That means that the sheriff’s department doesn’t send out postcards or knock on doors to tell his neighbors who he is and what he has done.
But this sliver of quasi-anonymity may end soon, thanks to a new Ohio law. In fact, he’s grateful to the undercover officers who caught him.
And there is Paul, who was caught in an internet sting. Because of his crime, his career is over, he has been forced out of a neighborhood and his marriage has ended.
He ended it and kept his marriage together, but still it made a mess of things.
Then his job took a turn and became terribly stressful.
He doesn’t want his children to suffer any more than they already have.
In legal terms, Paul is a “Sexually Oriented Offender,” which means that a judge has deemed him to be less of a risk to you and me than offenders classified as “Habitual” or “Predatory.” Unlike them, he’s not subject to notification.
This many years later, bed bugs have made a comeback.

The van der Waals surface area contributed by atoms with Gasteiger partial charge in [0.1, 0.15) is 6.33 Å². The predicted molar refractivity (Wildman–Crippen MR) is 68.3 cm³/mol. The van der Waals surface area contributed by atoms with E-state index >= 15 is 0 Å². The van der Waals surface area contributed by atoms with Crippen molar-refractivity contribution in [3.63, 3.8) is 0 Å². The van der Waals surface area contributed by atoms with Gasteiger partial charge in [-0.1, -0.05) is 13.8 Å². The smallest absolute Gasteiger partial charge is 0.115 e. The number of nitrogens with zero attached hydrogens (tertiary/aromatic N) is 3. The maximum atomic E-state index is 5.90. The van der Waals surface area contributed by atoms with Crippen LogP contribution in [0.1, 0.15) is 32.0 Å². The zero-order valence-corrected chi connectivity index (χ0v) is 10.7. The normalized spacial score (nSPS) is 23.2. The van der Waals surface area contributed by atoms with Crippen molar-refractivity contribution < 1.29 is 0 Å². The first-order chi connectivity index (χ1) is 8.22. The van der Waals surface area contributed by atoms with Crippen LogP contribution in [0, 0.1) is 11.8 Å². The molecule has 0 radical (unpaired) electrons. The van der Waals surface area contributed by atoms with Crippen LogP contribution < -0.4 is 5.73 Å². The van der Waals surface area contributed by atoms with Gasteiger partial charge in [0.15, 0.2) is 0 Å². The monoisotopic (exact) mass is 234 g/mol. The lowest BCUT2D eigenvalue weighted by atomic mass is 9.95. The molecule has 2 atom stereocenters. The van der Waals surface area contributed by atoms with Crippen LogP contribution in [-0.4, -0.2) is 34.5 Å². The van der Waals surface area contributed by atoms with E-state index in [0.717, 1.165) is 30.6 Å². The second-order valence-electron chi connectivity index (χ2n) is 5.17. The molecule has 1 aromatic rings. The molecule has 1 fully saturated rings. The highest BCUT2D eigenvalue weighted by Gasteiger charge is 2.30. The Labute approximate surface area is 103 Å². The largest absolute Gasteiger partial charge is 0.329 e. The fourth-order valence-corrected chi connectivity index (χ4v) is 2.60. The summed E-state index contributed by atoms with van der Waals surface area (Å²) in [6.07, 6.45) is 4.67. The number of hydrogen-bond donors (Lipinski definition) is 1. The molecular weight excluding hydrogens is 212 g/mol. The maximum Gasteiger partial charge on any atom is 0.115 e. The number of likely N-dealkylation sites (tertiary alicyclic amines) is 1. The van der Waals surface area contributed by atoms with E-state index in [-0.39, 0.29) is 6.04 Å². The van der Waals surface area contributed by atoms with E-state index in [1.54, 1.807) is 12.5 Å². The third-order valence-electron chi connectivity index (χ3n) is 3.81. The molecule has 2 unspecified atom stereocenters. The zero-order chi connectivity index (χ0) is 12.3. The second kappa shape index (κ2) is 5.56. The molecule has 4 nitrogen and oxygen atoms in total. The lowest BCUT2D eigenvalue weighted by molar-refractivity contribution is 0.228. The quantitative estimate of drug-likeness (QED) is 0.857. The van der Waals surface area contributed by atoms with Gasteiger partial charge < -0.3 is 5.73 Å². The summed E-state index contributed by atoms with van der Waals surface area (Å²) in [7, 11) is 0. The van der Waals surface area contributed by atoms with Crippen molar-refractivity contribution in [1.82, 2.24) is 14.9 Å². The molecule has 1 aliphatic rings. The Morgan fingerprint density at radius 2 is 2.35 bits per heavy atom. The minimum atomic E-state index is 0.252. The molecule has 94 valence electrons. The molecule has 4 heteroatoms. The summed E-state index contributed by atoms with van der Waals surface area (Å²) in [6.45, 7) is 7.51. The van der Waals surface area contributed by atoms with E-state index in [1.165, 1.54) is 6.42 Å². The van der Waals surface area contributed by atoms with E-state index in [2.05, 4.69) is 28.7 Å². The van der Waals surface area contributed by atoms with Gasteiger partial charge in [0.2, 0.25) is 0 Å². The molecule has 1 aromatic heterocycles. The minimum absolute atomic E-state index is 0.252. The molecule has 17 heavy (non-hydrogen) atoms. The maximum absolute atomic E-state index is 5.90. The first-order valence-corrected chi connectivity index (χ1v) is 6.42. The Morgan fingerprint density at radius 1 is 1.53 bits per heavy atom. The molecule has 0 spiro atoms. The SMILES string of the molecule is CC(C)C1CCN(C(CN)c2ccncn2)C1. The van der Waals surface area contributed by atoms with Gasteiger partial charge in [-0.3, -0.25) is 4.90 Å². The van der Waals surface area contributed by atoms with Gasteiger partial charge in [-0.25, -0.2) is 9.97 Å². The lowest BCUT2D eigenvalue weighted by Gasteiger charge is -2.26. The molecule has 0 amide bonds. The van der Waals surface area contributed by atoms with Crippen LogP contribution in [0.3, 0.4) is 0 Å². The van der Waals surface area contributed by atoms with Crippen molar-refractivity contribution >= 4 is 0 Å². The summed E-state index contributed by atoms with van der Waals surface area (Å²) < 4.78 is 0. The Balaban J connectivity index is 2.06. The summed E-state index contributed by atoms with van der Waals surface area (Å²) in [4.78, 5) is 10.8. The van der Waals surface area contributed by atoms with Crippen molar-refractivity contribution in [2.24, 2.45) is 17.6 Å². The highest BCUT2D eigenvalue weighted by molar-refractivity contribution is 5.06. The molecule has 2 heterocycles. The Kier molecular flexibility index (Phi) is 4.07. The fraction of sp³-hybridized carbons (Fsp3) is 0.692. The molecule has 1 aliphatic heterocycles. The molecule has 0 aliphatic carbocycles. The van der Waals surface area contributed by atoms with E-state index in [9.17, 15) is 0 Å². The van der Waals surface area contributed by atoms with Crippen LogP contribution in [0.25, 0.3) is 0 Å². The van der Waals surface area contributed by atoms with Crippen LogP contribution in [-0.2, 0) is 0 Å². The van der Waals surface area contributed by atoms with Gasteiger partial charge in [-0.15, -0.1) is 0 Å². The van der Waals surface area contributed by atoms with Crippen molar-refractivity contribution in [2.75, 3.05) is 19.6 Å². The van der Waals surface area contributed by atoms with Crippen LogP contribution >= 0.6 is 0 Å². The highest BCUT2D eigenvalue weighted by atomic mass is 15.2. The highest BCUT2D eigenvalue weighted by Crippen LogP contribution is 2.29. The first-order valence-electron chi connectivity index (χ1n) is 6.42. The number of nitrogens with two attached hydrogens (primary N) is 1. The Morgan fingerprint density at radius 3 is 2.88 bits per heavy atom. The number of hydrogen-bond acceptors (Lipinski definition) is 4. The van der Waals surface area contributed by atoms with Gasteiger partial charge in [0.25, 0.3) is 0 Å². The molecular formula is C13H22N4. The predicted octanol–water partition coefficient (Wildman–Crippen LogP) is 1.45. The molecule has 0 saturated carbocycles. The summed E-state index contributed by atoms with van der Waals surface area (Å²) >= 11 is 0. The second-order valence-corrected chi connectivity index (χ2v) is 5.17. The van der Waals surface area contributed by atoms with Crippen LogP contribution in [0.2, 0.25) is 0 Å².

They are much more resilient due to adaptation to the overuse of such chemicals, but also because the types of pest control products available today are not as deadly and much more conscious of our health concerns.
When it was time for him to practice in his chosen field—a field that commands respect and demands integrity—he accepted a job in a larger city.
He married, had children, put down roots in the community.
“I really believe they saved my life,” he says now.
But this is the reality: He is a convicted sex offender.
Elusive and nocturnal, they make their presence known most often through the red, itchy bites they leave behind.